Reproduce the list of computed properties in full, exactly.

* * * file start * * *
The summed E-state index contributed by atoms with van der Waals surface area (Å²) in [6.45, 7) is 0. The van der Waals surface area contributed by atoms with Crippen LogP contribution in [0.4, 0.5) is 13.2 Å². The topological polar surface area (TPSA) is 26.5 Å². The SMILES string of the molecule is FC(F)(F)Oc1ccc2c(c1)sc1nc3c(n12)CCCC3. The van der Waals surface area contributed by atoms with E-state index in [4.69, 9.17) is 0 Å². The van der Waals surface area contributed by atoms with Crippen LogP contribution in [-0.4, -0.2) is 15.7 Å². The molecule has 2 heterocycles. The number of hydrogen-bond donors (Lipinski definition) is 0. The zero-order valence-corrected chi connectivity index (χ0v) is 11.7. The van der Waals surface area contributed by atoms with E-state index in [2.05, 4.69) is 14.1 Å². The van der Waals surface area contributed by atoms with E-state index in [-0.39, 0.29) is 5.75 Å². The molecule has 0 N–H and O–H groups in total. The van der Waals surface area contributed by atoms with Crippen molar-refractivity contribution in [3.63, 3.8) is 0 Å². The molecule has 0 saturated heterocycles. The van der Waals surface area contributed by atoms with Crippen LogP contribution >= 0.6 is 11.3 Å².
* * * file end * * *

The summed E-state index contributed by atoms with van der Waals surface area (Å²) in [6.45, 7) is 0. The van der Waals surface area contributed by atoms with Crippen LogP contribution in [0.4, 0.5) is 13.2 Å². The topological polar surface area (TPSA) is 26.5 Å². The SMILES string of the molecule is FC(F)(F)Oc1ccc2c(c1)sc1nc3c(n12)CCCC3. The van der Waals surface area contributed by atoms with E-state index in [4.69, 9.17) is 0 Å². The van der Waals surface area contributed by atoms with Crippen LogP contribution in [-0.4, -0.2) is 15.7 Å². The molecule has 2 heterocycles. The number of hydrogen-bond donors (Lipinski definition) is 0. The zero-order valence-corrected chi connectivity index (χ0v) is 11.7. The van der Waals surface area contributed by atoms with E-state index in [2.05, 4.69) is 14.1 Å². The van der Waals surface area contributed by atoms with E-state index in [-0.39, 0.29) is 5.75 Å². The molecule has 0 N–H and O–H groups in total. The van der Waals surface area contributed by atoms with Crippen molar-refractivity contribution in [3.63, 3.8) is 0 Å². The molecule has 0 saturated heterocycles. The van der Waals surface area contributed by atoms with Crippen LogP contribution >= 0.6 is 11.3 Å².